North Carolina Principals Advocate for Comprehensive Pay Scale beyond School Performance and Size

During a House education reform meeting on Monday, a pair of North Carolina’s 2023 Regional Principals of the Year urged lawmakers to reevaluate the state’s principal compensation plan. The current plan, as per two representatives from the North Carolina Principals and Assistant Principals Association (NCPAPA), heavily links pay to test scores, deterring some principals from working in underperforming or high-poverty schools.

The state’s principal salary schedule currently hinges on Average Daily Membership (ADM) and school growth. In 2018, the state revised the principal pay scale to raise salaries. In their presentation to lawmakers, Dr. John Lassiter and Ashley Faulkenberry emphasized that the requested revisions by NCPAPA expand on this scale.

“The focus isn’t on significant pay increases but on refining the compensation model for greater pay stability and retaining exceptional principals in their schools longer,” stated the presentation. Although the current plan was a step in the right direction, it had unintended consequences, their presentation highlighted.

The proposed plan by NCPAPA aims to introduce a retention bonus and consider factors such as the number of multilingual students and homeless students in a school. Furthermore, it will evaluate school size and performance, aiming to provide more stability in pay for principals.

“We acknowledge the urgency to support North Carolina schools and ensure robust school leadership, given its significant impact on overall school success,” stated Lassiter, the principal of Hertford Grammar School. The proposal seeks to incorporate complexity factors in principal compensation to reflect the challenges principals face uniquely.

One significant concern raised in the presentation was the volatility in pay driven by factors beyond the principal’s control. It also highlighted the necessity of acknowledging school complexity and incentivizing assistant principals to advance to principal roles.

The current principal pay plan, depicted below, will undergo revisions aimed at addressing shortcomings brought up in the presentation to lawmakers.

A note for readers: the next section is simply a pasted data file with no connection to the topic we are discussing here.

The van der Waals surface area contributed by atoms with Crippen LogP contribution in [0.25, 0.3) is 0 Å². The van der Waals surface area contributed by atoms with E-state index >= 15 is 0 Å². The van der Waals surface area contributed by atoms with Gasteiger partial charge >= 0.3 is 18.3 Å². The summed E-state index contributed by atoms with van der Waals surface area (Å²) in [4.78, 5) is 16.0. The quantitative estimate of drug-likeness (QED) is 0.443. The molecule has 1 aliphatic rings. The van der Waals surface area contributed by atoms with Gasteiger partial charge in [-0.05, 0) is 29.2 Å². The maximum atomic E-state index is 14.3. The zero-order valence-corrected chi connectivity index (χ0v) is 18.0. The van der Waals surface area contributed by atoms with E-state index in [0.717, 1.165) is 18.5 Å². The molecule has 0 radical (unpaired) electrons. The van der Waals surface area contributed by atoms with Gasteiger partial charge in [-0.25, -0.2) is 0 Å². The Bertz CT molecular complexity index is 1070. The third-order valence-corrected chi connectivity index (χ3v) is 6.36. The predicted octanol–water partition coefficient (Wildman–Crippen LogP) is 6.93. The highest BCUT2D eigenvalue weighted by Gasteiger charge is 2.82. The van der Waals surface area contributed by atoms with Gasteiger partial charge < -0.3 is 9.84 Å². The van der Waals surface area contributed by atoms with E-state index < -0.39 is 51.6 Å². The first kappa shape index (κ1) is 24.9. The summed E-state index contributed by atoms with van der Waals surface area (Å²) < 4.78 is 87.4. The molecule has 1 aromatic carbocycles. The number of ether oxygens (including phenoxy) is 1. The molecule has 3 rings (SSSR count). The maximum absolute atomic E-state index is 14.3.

In terms of performance pay, the proposed adjustments include reducing the EVAAS growth targets incentives from 10% and 20% to 5% and 10%, respectively. The saved funds from these adjustments will be redirected toward bolstering the base principal pay to ensure stability while maintaining the plan’s structure.

Encouragingly, the proposal also underscores the importance of principal retention. Notably, principals play a critical role in shaping schools, impacting aspects like student achievement, teacher retention, and reduced absenteeism.

To boost principal retention, NCPAPA suggests implementing retention pay bonuses based on years of service as a principal, emphasizing the complexity model for determining pay tiers. This model would consider factors beyond school size to incentivize principals to remain in high-poverty schools.

Overall, the proposal strives to establish a robust compensation progression in North Carolina schools to counter the declining interest in principalship, ensuring that experienced leaders are adequately recognized and compensated.

Lawmakers are now being called upon to alter the principal pay plan in 2024 to improve recruitment, enhance stability, account for school complexity factors, and value experienced leadership. The importance of retaining exceptional principals in their schools has never been clearer.

Other articles

Post Image
Cold Atoms and Cross-Country Running: Exploring the Dynamics of Many-Body Systems

Newton’s principle of reaction and action dictates that an equal and oppos …

Read More
Biden implements new Title IX rules to strengthen protections for sexual assault survivors and LGBTQ students

The Biden administration has officially completed a much-anticipated revision of …

Read More
Post Image
Success of Rural School Leaders

In a rural school community, the principal’s visibility and accessibility …

Read More